Brandeis Alumni, Family and Friends

Celebrating the Art and Life of Arnie Reisman ’64

October 25, 2021

Arnie Reisman ’64, filmmaker, poet, journalist, playwright and raconteur extraordinaire, died unexpectedly on October 4. The former Martha’s Vineyard poet laureate “led with a smile and backed it up with a quick wit,” according to a remembrance in the Vineyard Gazette, where he had been a columnist for over a decade. He was 79.

Ann Carol Grossman ’69, Reisman’s 25-year film-making partner, submitted this personal remembrance of her dear Brandeis friend.

Ann Carol Grossman and Arnie Reisman smiling behind an Elizabeth Arden sign in department store
Film-making partners Ann Carol Grossman ’69 and Arnie Reisman ’64 on location at Macy's for their documentary film, "The Powder & the Glory."

Photo Credit: Liane Brandon

Cutting His Teeth in Journalism

At Brandeis, Arnie was editor-in-chief of The Justice. It was obvious, even 55 years later, that his time on The Justice was something he treasured and in which he took great pride. After Brandeis he went to the Columbia Journalism School, then returned to Boston and worked the entertainment beat for the Quincy Patriot Ledger. He became editor of Boston After Dark, the city’s original underground weekly on pop culture and entertainment, in 1968. Brandeis Professor Steve Whitfield, PhD’72, in his book “Learning on the Left,” writes that Daniel Ellsberg shared excerpts from the Pentagon Papers with Boston After Dark, so that Arnie was one of the first to see them but wisely realized that his weekly paper didn't have the resources to effectively publish.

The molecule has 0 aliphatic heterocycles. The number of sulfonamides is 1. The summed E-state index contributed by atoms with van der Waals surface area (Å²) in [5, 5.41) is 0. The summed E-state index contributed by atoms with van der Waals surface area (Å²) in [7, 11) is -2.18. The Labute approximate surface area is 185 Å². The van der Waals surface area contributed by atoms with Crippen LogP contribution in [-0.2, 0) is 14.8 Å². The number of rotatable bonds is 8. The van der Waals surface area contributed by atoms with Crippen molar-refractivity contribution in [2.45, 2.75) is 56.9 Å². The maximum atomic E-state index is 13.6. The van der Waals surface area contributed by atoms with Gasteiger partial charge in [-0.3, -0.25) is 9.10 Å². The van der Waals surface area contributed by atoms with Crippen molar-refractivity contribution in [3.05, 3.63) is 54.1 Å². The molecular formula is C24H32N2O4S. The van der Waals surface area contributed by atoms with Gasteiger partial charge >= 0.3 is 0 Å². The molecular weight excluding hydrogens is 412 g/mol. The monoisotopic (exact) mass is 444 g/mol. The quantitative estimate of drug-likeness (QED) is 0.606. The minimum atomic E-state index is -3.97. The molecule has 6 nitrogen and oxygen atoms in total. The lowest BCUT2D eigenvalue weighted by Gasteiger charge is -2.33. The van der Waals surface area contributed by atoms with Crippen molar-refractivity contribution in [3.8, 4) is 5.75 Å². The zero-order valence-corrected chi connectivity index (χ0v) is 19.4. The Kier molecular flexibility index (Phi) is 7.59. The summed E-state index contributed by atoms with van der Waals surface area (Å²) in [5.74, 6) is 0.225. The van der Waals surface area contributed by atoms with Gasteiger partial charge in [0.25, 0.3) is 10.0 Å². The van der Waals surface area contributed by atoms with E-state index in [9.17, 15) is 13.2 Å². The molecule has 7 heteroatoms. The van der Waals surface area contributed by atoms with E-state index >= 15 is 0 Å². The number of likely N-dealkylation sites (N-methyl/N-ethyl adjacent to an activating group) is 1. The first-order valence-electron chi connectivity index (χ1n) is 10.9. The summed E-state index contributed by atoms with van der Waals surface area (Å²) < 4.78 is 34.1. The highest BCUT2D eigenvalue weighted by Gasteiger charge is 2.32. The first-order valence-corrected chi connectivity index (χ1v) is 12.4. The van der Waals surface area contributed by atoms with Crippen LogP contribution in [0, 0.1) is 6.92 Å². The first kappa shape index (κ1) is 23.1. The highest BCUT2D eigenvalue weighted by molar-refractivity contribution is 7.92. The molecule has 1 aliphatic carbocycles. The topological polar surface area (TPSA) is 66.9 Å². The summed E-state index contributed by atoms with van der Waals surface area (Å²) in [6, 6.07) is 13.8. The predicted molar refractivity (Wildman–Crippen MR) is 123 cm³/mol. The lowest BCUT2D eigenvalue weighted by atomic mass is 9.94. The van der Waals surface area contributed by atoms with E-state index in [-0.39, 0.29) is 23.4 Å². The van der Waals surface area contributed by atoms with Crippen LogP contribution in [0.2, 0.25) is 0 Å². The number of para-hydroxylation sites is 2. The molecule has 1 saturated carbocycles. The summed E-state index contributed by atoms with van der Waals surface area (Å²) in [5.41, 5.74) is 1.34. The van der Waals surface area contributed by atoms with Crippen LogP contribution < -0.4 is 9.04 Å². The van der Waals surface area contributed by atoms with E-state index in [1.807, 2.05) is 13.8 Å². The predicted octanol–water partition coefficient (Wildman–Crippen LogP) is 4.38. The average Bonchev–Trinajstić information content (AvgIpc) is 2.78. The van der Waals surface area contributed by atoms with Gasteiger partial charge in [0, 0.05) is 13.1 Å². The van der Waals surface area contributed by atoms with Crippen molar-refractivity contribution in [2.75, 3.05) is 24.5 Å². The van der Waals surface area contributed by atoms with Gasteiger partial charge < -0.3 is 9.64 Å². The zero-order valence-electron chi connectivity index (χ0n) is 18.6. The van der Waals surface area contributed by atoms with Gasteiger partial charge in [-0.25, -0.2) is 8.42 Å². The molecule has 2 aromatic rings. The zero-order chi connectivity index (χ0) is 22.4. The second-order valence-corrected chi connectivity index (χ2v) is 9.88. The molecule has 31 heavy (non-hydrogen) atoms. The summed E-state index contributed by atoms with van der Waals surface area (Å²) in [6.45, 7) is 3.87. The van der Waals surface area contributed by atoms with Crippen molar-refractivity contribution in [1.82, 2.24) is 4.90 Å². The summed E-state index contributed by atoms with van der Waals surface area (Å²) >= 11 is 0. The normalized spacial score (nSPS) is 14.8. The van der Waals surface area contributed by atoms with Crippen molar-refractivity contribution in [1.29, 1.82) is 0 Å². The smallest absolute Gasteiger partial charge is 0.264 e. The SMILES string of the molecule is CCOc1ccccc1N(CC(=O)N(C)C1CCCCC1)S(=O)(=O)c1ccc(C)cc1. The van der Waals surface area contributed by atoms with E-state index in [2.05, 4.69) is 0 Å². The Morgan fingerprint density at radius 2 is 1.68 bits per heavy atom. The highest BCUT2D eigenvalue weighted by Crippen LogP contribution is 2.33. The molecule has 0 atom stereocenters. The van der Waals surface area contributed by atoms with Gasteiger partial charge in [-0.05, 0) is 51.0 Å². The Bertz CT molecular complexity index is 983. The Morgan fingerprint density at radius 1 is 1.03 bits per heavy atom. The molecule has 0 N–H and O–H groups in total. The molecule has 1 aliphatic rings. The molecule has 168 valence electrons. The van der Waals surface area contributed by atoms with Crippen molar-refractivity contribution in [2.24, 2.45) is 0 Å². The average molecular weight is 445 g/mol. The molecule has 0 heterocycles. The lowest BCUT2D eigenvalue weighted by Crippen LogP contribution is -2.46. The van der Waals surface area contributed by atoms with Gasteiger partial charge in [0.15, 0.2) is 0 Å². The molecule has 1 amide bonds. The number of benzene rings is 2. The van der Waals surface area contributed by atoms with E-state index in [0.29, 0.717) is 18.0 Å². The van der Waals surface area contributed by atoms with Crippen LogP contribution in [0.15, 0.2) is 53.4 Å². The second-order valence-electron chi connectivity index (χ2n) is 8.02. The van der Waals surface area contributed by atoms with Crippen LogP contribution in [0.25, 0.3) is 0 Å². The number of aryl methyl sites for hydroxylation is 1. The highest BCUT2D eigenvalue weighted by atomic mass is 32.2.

Arnie worked briefly at WGBH before becoming an Emmy-winning producer for the magazine show “Chronicle” at WCVB. In 1976, he was the screenwriter for the Oscar-nominated documentary “Hollywood on Trial,” about the industry’s anti-Communist blacklist.

Arnie and his wife, Paula Lyons, were panelists on the comedy radio quiz show “Says You!” for the entirety of its 25-year run. Taped live at venues all over the country, the show had dedicated fans everywhere: Even Tom Hanks once came backstage with his young son to meet the cast members. Although the show has ended, reruns continue to air, letting the humor live on.

Sharing a Brandeis Brain

Although I had known Arnie casually since the 1970s, we got to know each other better in the mid-90s, serving on the Brandeis Student Media Advisory Committee, convened monthly by the dean of student affairs to advise students working on The Justice, WBRS and other student media. 

In 1996, we began work on a video celebrating Brandeis’ 50th anniversary, “Brandeis at 50: Minds that Matter.” In the following years, we did 20 projects together, including two films for the Heller School. In our 25-year partnership, we never had a disagreement. Arnie liked to say that we “shared a brain,” a phenomenon we attributed to our shared Brandeis background.